Cartridge/UMD/Disc vs. Digital storage

which do you prefer?


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NeoSupaMario

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I've always wandered: do gamers like physical storage devices or just downloading games and stuff directly to a console/handheld? I personally prefer cartridges and discs- for some reason I like having something physical in my hand so that say if my system crashes I don't have to go through heck to restore my purchases. Plus I like the feeling if clicking in a cartridge or feeding a disc into my console- maybe it's something nostalgic. Idk. :)

Which do you like better and why?
 

Psionic Roshambo

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For me it all depends, carts for loading speed, optical disks for storage space. Would have loved to see consoles continue to use both formats but $$$ is a big motivator for picking one media source and I fully understand that cutting a dollar off the cost of producing a console adds up to a huge sum of money.

Hate digital downloads more then almost anything... As an avid collector of old games and old systems, nothing brings me more joy then finding some odd game I never played before at the local thrift store and buying it for one or two bucks. Might suck, might be awesome but its what I enjoy. Digital downloads will by design kill off that bit of joy. (used market hurts new sales but what about the used market for games that are nearly 20 years old?)


Edit: Hmmm to give a more solid answer, I would say I prefer carts. As you say the feel of snapping in a cart and the nearly instant load just is great.
 
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Guild McCommunist

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Honestly I prefer any physical medium over digital copies because it makes me feel more secure in the sense of losing it when compared to digital copies.

It's almost impossible to "lose" a digital copy of something unless that digital copy is no longer provided.

I chose digital copies. I like having a collection of games but I don't trade stuff in so that doesn't matter to me. Digital is just more convenient. Instead of having to constantly swap discs/cartridges I can just load stuff instantly. It's a much bigger draw on a handheld when you can carry around a bunch of games and play them as you wish. In fact I've started regretting buying physical Vita games a bit since I do find myself wanting to switch games on-the-go but I don't lug around my cartridges everywhere.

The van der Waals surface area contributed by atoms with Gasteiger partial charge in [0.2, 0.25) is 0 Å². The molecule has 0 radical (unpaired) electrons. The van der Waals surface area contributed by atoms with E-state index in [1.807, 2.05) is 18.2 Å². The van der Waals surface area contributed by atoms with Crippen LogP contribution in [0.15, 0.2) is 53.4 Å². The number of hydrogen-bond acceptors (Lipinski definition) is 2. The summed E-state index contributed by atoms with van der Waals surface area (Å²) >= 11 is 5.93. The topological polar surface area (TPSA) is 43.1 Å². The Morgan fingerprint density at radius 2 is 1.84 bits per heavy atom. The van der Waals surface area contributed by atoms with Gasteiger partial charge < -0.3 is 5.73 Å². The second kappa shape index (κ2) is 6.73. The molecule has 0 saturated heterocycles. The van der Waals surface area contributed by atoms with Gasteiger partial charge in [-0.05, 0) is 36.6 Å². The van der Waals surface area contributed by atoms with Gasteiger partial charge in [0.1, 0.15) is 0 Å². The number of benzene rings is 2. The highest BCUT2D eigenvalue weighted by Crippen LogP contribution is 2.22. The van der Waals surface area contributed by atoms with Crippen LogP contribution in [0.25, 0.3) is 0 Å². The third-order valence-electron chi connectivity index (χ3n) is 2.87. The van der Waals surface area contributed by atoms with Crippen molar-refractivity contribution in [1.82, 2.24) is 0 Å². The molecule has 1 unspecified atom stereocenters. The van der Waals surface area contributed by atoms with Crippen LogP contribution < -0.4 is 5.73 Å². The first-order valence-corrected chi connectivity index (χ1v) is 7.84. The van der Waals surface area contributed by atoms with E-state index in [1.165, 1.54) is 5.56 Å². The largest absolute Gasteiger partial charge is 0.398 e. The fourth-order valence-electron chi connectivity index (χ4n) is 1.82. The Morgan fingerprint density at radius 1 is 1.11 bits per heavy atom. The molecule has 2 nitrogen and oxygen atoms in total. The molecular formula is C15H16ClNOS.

Digital copies also don't break, get lost, or get stolen. I've had a few of my games lost or broken over the years and it does indeed suck.
 
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Deleted_171835

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Cartridges for most games.

Digital distribution for pick-up and play games like Tetris and various iOS games.
 

Psionic Roshambo

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Digital copies also don't break, get lost, or get stolen. I've had a few of my games lost or broken over the years and it does indeed suck.

Until the DRM server is taken offline and your hard drive crashes or some hacker group is DoSing the server with its "Always on connection DRM!!!"

Digital copies do break, just ask the long list of happy Ubisoft gamers :)

http://www.joystiq.com/2010/03/07/ubisoft-drm-authentification-server-is-down-assassins-creed-2/
 

Guild McCommunist

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Until the DRM server is taken offline and your hard drive crashes or some hacker group is DoSing the server with its "Always on connection DRM!!!"

Digital copies do break, just ask the long list of happy Ubisoft gamers :)

http://www.joystiq.c...assins-creed-2/

For like all two games that use DRM nowadays.

Assassin's Creed dropped DRM when they went with Brotherhood and the amount of "always on internet connection" games out there are really low. Most companies are dropping DRM because they encourage more piracy than they prevent.
 

Sychophantom

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For my own games, I like the option of being able to trade-in or sell if I'm broke. I do buy digital for some, but I also happen to like having the booklet and art and all that stuff.

However, for the consoles at work (I work in a group home for the intellectually disabled) I prefer digital, if only because my clients can't destroy the games so easily. I have one in particular who will scrape the shiny side off of any DVD he gets. No clue why, it just bothers him, and he's the biggest gamer in the group.

So as long as I can finagle an internet connection, replacing a digital game is easy. Replacing the 50-60 bucks spent on a new coaster is not.
 

Skelletonike

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I prefer physical, but I never sell or trade my games (unless I really dislike them, which in that case, I usually don't buy them since I try them first). It's just so awesome to collect them, I can't get that same feeling from digital downloads, only use them for indie and other stuff that has no retail alternative.
 
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